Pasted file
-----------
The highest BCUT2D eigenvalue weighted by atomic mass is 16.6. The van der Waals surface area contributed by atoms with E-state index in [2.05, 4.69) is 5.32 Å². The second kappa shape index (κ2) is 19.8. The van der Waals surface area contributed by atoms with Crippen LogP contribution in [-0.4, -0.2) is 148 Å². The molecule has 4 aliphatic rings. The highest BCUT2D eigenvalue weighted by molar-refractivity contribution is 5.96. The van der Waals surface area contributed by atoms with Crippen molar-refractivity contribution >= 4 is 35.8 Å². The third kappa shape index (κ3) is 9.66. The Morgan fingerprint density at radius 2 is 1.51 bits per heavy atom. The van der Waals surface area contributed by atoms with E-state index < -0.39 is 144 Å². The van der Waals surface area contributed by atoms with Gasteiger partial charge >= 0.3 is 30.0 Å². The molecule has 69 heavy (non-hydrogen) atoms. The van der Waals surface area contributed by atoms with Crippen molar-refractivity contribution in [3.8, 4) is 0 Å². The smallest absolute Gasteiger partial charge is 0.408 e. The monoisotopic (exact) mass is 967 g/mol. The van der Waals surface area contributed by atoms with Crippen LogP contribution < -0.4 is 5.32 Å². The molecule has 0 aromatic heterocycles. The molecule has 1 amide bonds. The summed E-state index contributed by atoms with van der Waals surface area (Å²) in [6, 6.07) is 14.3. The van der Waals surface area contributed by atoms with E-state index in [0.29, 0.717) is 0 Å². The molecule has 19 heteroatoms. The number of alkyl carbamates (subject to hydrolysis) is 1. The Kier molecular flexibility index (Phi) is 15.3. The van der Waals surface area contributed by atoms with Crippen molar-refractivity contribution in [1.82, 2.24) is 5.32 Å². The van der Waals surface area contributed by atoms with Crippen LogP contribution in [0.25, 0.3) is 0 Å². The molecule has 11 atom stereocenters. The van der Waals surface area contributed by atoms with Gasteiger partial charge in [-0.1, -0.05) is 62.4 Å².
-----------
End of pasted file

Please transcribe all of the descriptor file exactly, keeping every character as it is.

The highest BCUT2D eigenvalue weighted by atomic mass is 16.6. The van der Waals surface area contributed by atoms with E-state index in [2.05, 4.69) is 5.32 Å². The second kappa shape index (κ2) is 19.8. The van der Waals surface area contributed by atoms with Crippen LogP contribution in [-0.4, -0.2) is 148 Å². The molecule has 4 aliphatic rings. The highest BCUT2D eigenvalue weighted by molar-refractivity contribution is 5.96. The van der Waals surface area contributed by atoms with Crippen molar-refractivity contribution >= 4 is 35.8 Å². The third kappa shape index (κ3) is 9.66. The Morgan fingerprint density at radius 2 is 1.51 bits per heavy atom. The van der Waals surface area contributed by atoms with E-state index < -0.39 is 144 Å². The van der Waals surface area contributed by atoms with Gasteiger partial charge >= 0.3 is 30.0 Å². The molecule has 69 heavy (non-hydrogen) atoms. The van der Waals surface area contributed by atoms with Crippen molar-refractivity contribution in [3.8, 4) is 0 Å². The smallest absolute Gasteiger partial charge is 0.408 e. The monoisotopic (exact) mass is 967 g/mol. The van der Waals surface area contributed by atoms with Crippen LogP contribution < -0.4 is 5.32 Å². The molecule has 0 aromatic heterocycles. The molecule has 1 amide bonds. The summed E-state index contributed by atoms with van der Waals surface area (Å²) in [6, 6.07) is 14.3. The van der Waals surface area contributed by atoms with E-state index in [0.29, 0.717) is 0 Å². The molecule has 19 heteroatoms. The number of alkyl carbamates (subject to hydrolysis) is 1. The Kier molecular flexibility index (Phi) is 15.3. The van der Waals surface area contributed by atoms with Crippen molar-refractivity contribution in [1.82, 2.24) is 5.32 Å². The van der Waals surface area contributed by atoms with Crippen LogP contribution in [0.25, 0.3) is 0 Å². The molecule has 11 atom stereocenters. The van der Waals surface area contributed by atoms with Gasteiger partial charge in [-0.1, -0.05) is 62.4 Å².